The tech giant's $99 device, released this week, is an impressive living room contender.
FORTUNE – Anything you can do, Amazon (AMZN) can do better -- and at cost.
That's clearly the mission behind the company's latest device, the long-rumored Fire TV: a $99 tile-shaped, coaster-sized set-top box that streams media à la Roku and Apple TV (AAPL). But the company trumps the competition, at least on the hardware side, by packing a MOREJP Mangalindan, Writer - Apr 4, 2014 5:22 PM ET
We saw what Amazon did to the publishing industry. Now it's going after videogames.
FORTUNE -- Remember bookstores? Those adorable little places of curated and whimsy and fanciful stories? The place where we purchased books?
They're gone, mostly, and you can blame Amazon (AMZN). The $157 billion company got its start selling books online, happy to lose money while driving prices down, waiting for its brick-and-mortar competitors, with their thin margins and high overhead, MOREErin Griffith - Apr 3, 2014 5:00 AM ET
"Each month that passes," writes Piper Jaffray's Gene Munster, "reduces our confidence."
FORTUNE -- Pity Gene Munster.
It's been five years since Piper Jaffray's chief Apple (AAPL) watcher first alerted investors that Steve Jobs' "hobby" -- the Apple TV set-top box that launched in 2007 -- was merely a precursor to a more ambitious project: a full-blown Apple television set.
"While Apple downplays the possibility," he wrote in a February 2008 note to clients, "we expect the MOREPhilip Elmer-DeWitt - Apr 2, 2014 10:55 PM ET
FORTUNE -- The battle to control your living room is heating up, and today Amazon (AMZN) stepped up its efforts with Amazon Fire TV, a box for streaming video through a television set.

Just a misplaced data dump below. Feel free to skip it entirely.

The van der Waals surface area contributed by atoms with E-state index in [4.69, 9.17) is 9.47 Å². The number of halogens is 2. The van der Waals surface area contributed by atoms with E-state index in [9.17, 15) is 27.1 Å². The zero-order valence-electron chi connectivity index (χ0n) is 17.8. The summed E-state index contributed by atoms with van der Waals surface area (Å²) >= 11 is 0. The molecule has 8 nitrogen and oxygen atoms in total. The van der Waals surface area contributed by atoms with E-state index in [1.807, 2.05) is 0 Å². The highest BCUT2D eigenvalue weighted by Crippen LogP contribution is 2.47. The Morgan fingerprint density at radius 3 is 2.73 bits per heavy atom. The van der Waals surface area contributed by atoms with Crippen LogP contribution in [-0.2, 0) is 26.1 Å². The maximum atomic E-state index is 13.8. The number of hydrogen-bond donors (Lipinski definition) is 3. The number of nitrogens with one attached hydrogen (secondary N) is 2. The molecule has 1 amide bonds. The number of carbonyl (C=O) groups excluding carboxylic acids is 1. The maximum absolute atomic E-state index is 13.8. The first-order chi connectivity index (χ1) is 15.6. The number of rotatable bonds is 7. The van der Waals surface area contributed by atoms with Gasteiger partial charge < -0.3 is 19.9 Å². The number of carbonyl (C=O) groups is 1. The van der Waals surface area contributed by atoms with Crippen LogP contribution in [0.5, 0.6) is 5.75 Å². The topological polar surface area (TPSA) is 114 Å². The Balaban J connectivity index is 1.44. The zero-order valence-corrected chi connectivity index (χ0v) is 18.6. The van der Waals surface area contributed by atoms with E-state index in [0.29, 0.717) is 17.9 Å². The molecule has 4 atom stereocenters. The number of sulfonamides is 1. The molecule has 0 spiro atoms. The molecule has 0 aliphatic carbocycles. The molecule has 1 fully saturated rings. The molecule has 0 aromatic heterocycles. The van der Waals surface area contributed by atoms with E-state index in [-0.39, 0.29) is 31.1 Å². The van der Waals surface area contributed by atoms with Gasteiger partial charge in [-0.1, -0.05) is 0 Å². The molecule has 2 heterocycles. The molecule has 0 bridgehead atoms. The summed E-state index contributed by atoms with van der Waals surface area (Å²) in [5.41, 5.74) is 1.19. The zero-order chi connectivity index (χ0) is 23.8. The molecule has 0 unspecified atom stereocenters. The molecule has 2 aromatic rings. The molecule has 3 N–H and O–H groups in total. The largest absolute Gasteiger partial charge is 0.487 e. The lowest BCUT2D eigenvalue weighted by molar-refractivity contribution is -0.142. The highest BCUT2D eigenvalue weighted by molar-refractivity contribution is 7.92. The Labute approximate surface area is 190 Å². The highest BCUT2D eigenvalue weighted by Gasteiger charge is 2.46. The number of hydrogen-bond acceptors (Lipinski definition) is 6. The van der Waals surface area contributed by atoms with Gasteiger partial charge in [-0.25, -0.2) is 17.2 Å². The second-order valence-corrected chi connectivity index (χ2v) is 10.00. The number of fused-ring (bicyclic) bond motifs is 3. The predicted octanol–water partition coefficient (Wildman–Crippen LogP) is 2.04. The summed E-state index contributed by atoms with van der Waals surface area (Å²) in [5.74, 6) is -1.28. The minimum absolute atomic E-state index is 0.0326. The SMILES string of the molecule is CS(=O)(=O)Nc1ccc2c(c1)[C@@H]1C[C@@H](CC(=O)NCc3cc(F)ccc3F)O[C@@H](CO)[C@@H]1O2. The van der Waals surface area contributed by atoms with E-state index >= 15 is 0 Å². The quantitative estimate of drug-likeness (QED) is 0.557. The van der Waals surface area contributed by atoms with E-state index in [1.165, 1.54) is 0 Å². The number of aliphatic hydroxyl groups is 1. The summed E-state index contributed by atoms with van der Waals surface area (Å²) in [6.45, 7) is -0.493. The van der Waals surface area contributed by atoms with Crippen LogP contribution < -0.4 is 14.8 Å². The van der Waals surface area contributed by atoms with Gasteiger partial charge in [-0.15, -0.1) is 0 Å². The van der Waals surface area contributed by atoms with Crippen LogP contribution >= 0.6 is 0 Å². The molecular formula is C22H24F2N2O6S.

The battle over software performance and specs is a race to the bottom in terms of price. The ultimate winner will be the one offering the best -- and most -- content. In that respect, Amazon is off to MOREErin Griffith - Apr 2, 2014 4:39 PM ET
Amazon is creating TV shows, movies, and games, but it left music streaming to partners Pandora and iHeartRadio.
FORTUNE -- Today Amazon (AMZN) revealed Fire TV, a streaming video box for television entertainment. The $99 unit, available for sale today, is part of the ongoing fight for the living room between the tech industry's largest players. Fire TV competes with Google's Chromecast, Apple's Apple TV, Microsoft's Xbox 360, Sony's Playstation, and MOREErin Griffith - Apr 2, 2014 2:15 PM ET
Samsung follows at $55,184. Microsoft at $42,220. Google at 23,587. Amazon at $1,439.
FORTUNE -- Here's a fun interactive graphic, produced by the online marketers at Distilled for WorldPay Zinc, a U.K.-based payment service for small business.
Click on the snapshot and it will start a clock showing you how much revenue and profit each of a dozen high-tech companies is generating by the second. On a per-minute basis, Samsung comes in first in MOREPhilip Elmer-DeWitt - Mar 20, 2014 4:21 AM ET